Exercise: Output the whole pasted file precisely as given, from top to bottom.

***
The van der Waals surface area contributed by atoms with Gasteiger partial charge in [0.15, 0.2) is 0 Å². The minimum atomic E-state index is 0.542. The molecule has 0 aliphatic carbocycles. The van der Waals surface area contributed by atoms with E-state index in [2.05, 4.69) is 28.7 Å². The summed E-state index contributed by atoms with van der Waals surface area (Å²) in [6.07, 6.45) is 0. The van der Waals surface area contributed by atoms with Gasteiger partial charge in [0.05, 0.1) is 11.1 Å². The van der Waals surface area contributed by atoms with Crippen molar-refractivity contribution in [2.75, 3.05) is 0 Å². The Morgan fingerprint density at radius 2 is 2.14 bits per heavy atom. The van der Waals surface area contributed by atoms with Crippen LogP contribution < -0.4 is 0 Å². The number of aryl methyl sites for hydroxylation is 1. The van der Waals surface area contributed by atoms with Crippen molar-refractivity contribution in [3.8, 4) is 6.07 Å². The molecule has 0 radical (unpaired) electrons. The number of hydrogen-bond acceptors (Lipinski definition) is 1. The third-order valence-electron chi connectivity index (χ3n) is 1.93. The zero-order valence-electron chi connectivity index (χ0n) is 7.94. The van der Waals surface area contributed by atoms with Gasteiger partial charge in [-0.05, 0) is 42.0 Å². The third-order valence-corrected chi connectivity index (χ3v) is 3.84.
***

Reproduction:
The van der Waals surface area contributed by atoms with Gasteiger partial charge in [0.15, 0.2) is 0 Å². The minimum atomic E-state index is 0.542. The molecule has 0 aliphatic carbocycles. The van der Waals surface area contributed by atoms with E-state index in [2.05, 4.69) is 28.7 Å². The summed E-state index contributed by atoms with van der Waals surface area (Å²) in [6.07, 6.45) is 0. The van der Waals surface area contributed by atoms with Gasteiger partial charge in [0.05, 0.1) is 11.1 Å². The van der Waals surface area contributed by atoms with Crippen molar-refractivity contribution in [2.75, 3.05) is 0 Å². The Morgan fingerprint density at radius 2 is 2.14 bits per heavy atom. The van der Waals surface area contributed by atoms with Crippen LogP contribution < -0.4 is 0 Å². The number of aryl methyl sites for hydroxylation is 1. The van der Waals surface area contributed by atoms with Crippen molar-refractivity contribution in [3.8, 4) is 6.07 Å². The molecule has 0 radical (unpaired) electrons. The number of hydrogen-bond acceptors (Lipinski definition) is 1. The third-order valence-electron chi connectivity index (χ3n) is 1.93. The zero-order valence-electron chi connectivity index (χ0n) is 7.94. The van der Waals surface area contributed by atoms with Gasteiger partial charge in [-0.05, 0) is 42.0 Å². The third-order valence-corrected chi connectivity index (χ3v) is 3.84.